The US Energy Information Administration (EIA) projects that natural gas-fired electric power generation in the contiguous US will increase to 1600 million MWh by 2040, a 1.3% average annual increase.
Increasing natural gas supply in the US results in unexpected future growth in natural gas-fired electric generation, particularly after 2020. Total US natural gas production increases 56% from 2012 to 2040, largely because of the development of shale gas, tight gas and offshore natural gas resources.
The three regions with the highest growth in natural gas fired generation, also have the highest overall amounts of coal-fired generation. Coal-fired generation still grows significantly in SERC Reliability Corporation (SERC) and Reliability Corporation (RFC), despite significant retirements of coal-fired capacity, and the increased cost of building new coal-fired facilities. In the Western Electricity Coordination Council (WECC), natural gas competes with renewable sources for future electric power demand, while in the Texas Reliability Entity (TRE) region, natural gas accounts for almost all the growth in new generation.
SERC and RFC
The SERC and RFC regions cover many of the states in the Southeast, Mid-Atlantic and Midwest. The RFC contains the Appalachian Basin’s Marcellus Shale play, the country’s largest and fastest-growing natural gas production basin.
- 2012 – 2040: Natural gas-fired generation in the power sector in SERC rise by 109 million MWh, the largest increase in the US, while in RFC, it rise by 103 million MWh, the third largest increase in the US. Coal-fired power remains the largest generation source in both regions through 2040.
- Near-term growth: In both SERC and RFC, natural gas fired generation falls through 2014 in response to higher gas prices, and then regains its market share in 2015 and 2016, in response to coal-fired plant capacity retirements. Cumulative coal retirements through 2016 are greater in RFC (20 gigawatts) than in SERC (12 gigawatts).
- Medium to long term growth: Increased natural gas prices cause natural gas-fired generation in SERC to decline through 2019, with coal-fired generation increasing, while gas-fired generation increases in RFC. Natural gas-fired generation rises in response to higher production in both of these regions after 2020, surpassing nuclear generation by 2035.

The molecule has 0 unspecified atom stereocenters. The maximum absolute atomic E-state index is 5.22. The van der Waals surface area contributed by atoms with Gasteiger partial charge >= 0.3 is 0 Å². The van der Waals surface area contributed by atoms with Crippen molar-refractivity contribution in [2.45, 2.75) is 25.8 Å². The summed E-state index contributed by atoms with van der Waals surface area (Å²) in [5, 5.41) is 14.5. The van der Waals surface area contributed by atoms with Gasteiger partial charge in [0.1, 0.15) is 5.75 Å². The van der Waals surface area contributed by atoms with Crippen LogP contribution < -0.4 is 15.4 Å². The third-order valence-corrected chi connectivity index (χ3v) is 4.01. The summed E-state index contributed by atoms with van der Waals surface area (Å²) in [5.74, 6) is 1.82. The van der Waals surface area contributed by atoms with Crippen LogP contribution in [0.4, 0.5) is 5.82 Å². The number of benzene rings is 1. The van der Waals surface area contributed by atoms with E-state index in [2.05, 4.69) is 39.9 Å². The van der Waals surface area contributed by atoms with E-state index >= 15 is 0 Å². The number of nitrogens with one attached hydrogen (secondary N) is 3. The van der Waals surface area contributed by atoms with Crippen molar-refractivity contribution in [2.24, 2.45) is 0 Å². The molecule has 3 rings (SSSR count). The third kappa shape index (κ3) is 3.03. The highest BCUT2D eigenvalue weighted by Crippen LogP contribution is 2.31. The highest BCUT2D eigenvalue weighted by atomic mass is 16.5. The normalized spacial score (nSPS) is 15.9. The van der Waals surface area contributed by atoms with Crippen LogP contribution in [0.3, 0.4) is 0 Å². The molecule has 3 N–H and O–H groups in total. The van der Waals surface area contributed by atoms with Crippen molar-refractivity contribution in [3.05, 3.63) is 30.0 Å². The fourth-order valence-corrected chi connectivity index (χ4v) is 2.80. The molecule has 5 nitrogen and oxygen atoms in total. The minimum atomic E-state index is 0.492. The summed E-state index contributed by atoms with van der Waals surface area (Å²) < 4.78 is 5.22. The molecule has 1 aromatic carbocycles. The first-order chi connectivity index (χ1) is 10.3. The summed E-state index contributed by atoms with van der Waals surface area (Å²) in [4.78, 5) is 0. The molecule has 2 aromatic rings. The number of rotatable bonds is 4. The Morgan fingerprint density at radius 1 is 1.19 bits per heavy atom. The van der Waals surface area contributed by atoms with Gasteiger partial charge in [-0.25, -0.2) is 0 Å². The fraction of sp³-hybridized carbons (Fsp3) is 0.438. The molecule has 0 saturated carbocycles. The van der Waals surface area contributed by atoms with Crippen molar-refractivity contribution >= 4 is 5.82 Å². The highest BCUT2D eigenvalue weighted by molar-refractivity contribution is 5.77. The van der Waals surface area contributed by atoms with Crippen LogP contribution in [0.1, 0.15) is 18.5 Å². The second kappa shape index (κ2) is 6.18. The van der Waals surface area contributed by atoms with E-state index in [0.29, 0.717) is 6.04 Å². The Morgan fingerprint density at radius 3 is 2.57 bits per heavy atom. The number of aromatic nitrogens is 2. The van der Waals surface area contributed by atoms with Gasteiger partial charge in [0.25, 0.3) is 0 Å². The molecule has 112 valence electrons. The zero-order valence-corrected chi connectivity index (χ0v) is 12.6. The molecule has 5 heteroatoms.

The WECC region encompasses the Rocky Mountains, Pacific Northwest, and southwestern US.
- 2012 – 2040: Natural gas-fired generation WECC rises by 105 million MWh, the second-largest increase in the US. Renewable power generation, including hydroelectric generation, remains WECC’s largest generation source through 2040. Natural gas-fired and renewable generation in the electric power sector both rise by an annual average of 1.5%, while coal-fired generation decreases.
- Near-term: Higher natural gas prices lead to lower gas-fired generation in WECC through 2016. Demand for natural gas-fired power is largely unaffected by coal plant retirements, which are rare in this region.
- Medium to long term: Natural gas-fired generation rises significantly beginning in 2018, and replaces coal as the region’s second largest power source in 2021.
The TRE region covers most of Texas. It includes much of the Permian Basin as well as the Eagle Ford Shale in South Texas.
- 2012 – 2040: Natural gas-fired generation remains the largest source of power generation in the TRE region through 2040. Gas-fired generation rises by 81 million MWh, the fourth-largest increase in the US. Coal-fired, renewable, and nuclear generation are all virtually flat through 2040, with increased gas-fired generation satisfying almost all of the region’s 0.9%/y electric power demand growth.
- Near-term: Natural gas-fired generation falls through 2015, as higher natural gas prices make coal a relatively more economical source of power generation. Like WECC, very little coal-fired capacity is expected to be retired in the near-term in TRE.
- Medium to long term: Natural gas-fired generation rises starting in 2016, as the region’s increased production, coupled with the relatively high cost of building coal-fired power plants, make natural gas the primary fuel used to satisfy the region’s electric power demand growth.
Adapted from a press release by Emma McAleavey.
Read the article online at: https://www.hydrocarbonengineering.com/gas-processing/15082014/natural-gas-fired-generation-1143/